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Beautiful Children


Beautiful Children

Newell Ewing is a typical 12-year-old boy, of no special
interest to anyone, until he disappears in the desert outside of
Las Vegas. BEAUTIFUL CHILDREN examines several characters whose
actions, seemingly disparate and unrelated, illuminate
Newell’s mysterious path. And what characters they are! In
Charles Bock’s rendition of his home city, to be young and
unsupervised in Las Vegas is to be thrown into the company of
people so grotesque, they would keep Hieronymus Bosch up at

Against his mother’s better judgment, Newell is allowed to
spend the evening with his friend Kenny, a much older boy Newell
met at Amazin’ Stories, the local comic book store. Kenny,
the product of a dysfunctional family, is a painfully shy artist
just starting to get a feel for his own talent. He hangs around the
store hoping to show his drawings, done on paper diner placemats,
to visiting writers and illustrators.

One such writer is Bing Beiderbixxe, the creative mastermind behind
Wendy Whitebread, Undercover Slut. After his appearance in the
comic book store, between fighting his sugar addiction and
desperate loneliness, Bing cruises the strip. He winds up at The
Slinky Fox, not one of Las Vegas’s most highbrow
establishments. Bing’s lap dancer is a gorgeous train wreck
of a woman, Cheri Blossom. Cheri is not really sure she wants to be
a dancer anymore, but under the sway of her boyfriend, Ponyboy, her
next move is almost certain to destroy her.

Ponyboy, named for his tattoos, is the moral vacuum at the heart of
the story. As Cheri describes him, “Every idea he had turned
out to be the worst thing that ever happened to her.” The
fact that he actually does love Cheri makes no difference. Ponyboy
is a runaway who is getting a little old for life on the street and
is looking for a big score. With his contacts on the fringes of the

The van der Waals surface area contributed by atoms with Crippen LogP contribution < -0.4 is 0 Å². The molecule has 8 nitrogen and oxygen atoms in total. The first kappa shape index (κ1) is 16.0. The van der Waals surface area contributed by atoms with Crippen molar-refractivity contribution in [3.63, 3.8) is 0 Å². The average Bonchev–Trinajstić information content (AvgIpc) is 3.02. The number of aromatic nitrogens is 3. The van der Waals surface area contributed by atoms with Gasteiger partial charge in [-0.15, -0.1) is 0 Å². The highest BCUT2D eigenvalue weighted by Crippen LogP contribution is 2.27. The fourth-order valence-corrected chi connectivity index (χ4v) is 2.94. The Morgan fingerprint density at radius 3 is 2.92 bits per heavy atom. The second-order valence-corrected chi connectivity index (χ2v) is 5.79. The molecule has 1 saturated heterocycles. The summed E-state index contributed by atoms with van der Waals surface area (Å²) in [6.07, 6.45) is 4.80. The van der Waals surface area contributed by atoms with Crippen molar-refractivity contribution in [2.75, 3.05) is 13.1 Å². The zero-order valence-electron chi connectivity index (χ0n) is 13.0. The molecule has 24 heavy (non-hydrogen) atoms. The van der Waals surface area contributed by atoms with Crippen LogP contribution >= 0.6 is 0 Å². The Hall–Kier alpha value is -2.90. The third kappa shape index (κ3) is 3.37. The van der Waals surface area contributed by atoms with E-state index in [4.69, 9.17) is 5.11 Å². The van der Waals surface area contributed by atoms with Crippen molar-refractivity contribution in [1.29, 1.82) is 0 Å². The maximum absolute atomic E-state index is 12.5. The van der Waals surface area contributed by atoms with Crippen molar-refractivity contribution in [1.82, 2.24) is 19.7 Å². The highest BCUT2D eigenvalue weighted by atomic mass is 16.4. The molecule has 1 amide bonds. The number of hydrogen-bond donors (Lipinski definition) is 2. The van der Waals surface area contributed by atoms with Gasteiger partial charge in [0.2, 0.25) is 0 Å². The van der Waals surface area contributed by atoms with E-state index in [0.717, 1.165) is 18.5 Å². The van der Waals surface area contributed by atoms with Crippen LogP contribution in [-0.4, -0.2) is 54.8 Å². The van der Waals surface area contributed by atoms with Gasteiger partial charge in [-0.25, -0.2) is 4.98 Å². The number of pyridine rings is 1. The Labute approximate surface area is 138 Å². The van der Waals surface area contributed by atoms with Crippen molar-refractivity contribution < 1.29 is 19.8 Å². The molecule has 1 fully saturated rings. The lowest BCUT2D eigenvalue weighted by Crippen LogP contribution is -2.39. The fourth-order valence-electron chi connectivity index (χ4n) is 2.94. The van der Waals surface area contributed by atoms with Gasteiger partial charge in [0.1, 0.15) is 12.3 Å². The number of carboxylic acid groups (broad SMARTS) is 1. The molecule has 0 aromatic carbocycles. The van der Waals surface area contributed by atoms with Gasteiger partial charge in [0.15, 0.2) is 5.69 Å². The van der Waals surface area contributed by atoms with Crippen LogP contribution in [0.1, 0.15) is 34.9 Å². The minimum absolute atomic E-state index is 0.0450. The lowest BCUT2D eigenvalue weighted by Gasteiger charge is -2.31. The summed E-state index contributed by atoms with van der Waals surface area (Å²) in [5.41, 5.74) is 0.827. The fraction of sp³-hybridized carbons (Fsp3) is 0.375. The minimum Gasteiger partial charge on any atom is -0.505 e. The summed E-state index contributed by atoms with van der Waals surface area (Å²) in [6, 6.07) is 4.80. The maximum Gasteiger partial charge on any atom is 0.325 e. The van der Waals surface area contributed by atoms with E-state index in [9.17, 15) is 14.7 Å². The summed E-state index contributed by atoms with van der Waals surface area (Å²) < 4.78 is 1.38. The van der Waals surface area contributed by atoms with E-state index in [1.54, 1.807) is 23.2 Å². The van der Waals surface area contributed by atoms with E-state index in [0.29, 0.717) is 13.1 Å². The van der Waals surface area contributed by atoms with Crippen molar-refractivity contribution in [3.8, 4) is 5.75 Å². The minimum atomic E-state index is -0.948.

criminal world and Cheri willing to do anything to support him, why
not give pornography a try? Why not, indeed.

Of course, Cheri is not Ponyboy’s only interest. Hanging out
in an old ice cream truck the local kids use for drugs, sex and
music, Ponyboy hooks up with a character we know only as the girl
with the shaved head. One bad idea leads to another, and all this
leads to Newell in the desert with a choice to make.

These characters are so detailed, so compelling in their delusions
and bad decisions, that BEAUTIFUL CHILDREN is impossible to put
down. You really need to see what they do next and how it all leads
to Newell. The ones described with most heartbreaking grace are
Newell’s parents --- Lorraine, a former showgirl, and
Lincoln, an events manager at a Vegas hotel. The Ewings are the
only characters we see after Newell disappears, and we learn how
adrift they are in this inexplicable catastrophe that has overtaken
them. Although we are exposed to them up to a year after
Newell’s disappearance, it always feels like the same day.
For parents of missing children, every day is the day of the

The plight of teenage runaways is never far away in this book, like
the street kids described horrifically as Lestat and Dangerprone
Daphne. Las Vegas, with its warm climate and culture of quick,
transformative winning, pulls them in like a supernova. Then
gambling’s seedier side --- its drugs and prostitution, its
criminals and crackpot schemes --- chews them up. For the most
part, in real life, no one really knows what happens to them.


Reviewed by Colleen Quinn ( on December 22, 2010

Beautiful Children
by Charles Bock

  • Publication Date: January 13, 2009
  • Genres: Fiction
  • Paperback: 432 pages
  • Publisher: Random House Trade Paperbacks
  • ISBN-10: 0812977963
  • ISBN-13: 9780812977967